My future website was to have a writers’ resource list. I started it, but I’ve since met Mary Andrews. My list is like a paper glider; Mary’s—a space ship. You’ll find that space ship at www.firebornchronicles.com.
She lists some of my favorites:
- www.nanowrino.org. If you’re not familiar with it, look it over. It’s the site that turns writing into a game with hundreds of participants. The idea is to create a novel in one month—specifically November 1st to 30th.
- Dictionary.com will give you a definition and list of synonyms in a snap. My problem with the site is its fun factor. I always want to explore enticing activities when I cannot afford distractions. If word games and recreation are synonymous with you, don’t wait until you need a definition or synonym before you put it in your search box.
- Onelook.com deserves exploration, too. Click on “Browse” to find rhyming dictionaries, glossaries on numerous subjects, a visual dictionary, and more. I particularly like its flip dictionary. Often, when you have a fuzzy concept, One Look’s reverse dictionary will supply you with the specifics you need. For example, suppose you want the name of the doll similar to Mattel’s Barbie, but designed for Muslim girls. “Muslim Barbie style doll” in the search box brings up 100 terms, most not remotely close to dolls for young girls. The very first one, though, is right on target.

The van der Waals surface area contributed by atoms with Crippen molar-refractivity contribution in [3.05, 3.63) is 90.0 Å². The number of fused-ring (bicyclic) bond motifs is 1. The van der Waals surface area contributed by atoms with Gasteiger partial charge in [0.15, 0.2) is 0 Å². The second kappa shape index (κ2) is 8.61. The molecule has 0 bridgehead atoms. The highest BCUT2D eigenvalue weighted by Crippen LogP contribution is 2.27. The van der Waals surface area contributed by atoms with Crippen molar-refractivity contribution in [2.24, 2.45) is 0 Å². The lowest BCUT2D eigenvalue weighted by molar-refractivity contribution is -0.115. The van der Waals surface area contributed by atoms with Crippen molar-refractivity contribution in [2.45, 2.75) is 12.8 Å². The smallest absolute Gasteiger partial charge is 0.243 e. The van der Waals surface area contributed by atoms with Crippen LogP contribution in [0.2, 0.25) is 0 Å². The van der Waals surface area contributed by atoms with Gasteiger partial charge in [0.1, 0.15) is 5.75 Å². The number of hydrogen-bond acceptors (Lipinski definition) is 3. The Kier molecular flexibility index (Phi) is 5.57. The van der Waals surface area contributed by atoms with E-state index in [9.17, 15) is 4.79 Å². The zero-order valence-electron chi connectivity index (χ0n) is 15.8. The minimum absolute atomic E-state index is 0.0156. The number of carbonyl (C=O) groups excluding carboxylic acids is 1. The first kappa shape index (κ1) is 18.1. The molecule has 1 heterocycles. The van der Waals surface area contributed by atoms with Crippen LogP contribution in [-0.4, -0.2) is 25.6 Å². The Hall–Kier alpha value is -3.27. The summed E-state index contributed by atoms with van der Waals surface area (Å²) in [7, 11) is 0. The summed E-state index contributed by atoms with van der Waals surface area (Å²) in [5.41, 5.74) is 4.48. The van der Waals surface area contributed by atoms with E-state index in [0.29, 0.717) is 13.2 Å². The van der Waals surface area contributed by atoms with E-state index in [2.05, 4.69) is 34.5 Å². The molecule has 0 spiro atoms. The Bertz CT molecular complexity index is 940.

Mary lists search terms for common problems. “Show Not Tell Writing,” “Active Verb Lists,” “Active VS Passive Writing,” “Grammar,” “Writing Action Scenes.” Each of those searches will net you thousands of sites. Certainly they are not equal in content or teaching clarity, and are too numerous for one person to evaluate. But the numbers tell you help is out there.
A couple of entries in the space ship intrigued me simply because of their titles. Look What I Found in My Brain is a blog site that contains hundreds of articles about writing. Lee Lofland’s, The Graveyard Shift, described in 2008 as one of the best blogs for suspense and crime writers, covers more police procedures than I knew existed. Titles can be deceiving, but in this case, both blogs are first-rate resources.
The two main aspects of business are production and marketing. It makes little sense to produce what you cannot sell. Mary’s space ship is so stuffed with the business aspects of writing, there may not be room for its pilot. Included are instructions for the short elevator speech to creation of web pages and trailers.
Bottom line—if you have a great writing idea, produce it. If you need help, now you know where to find it. Then check out the social media marketing sites, and learn how to make a bundle.
© 2012, Bernice W. Simpson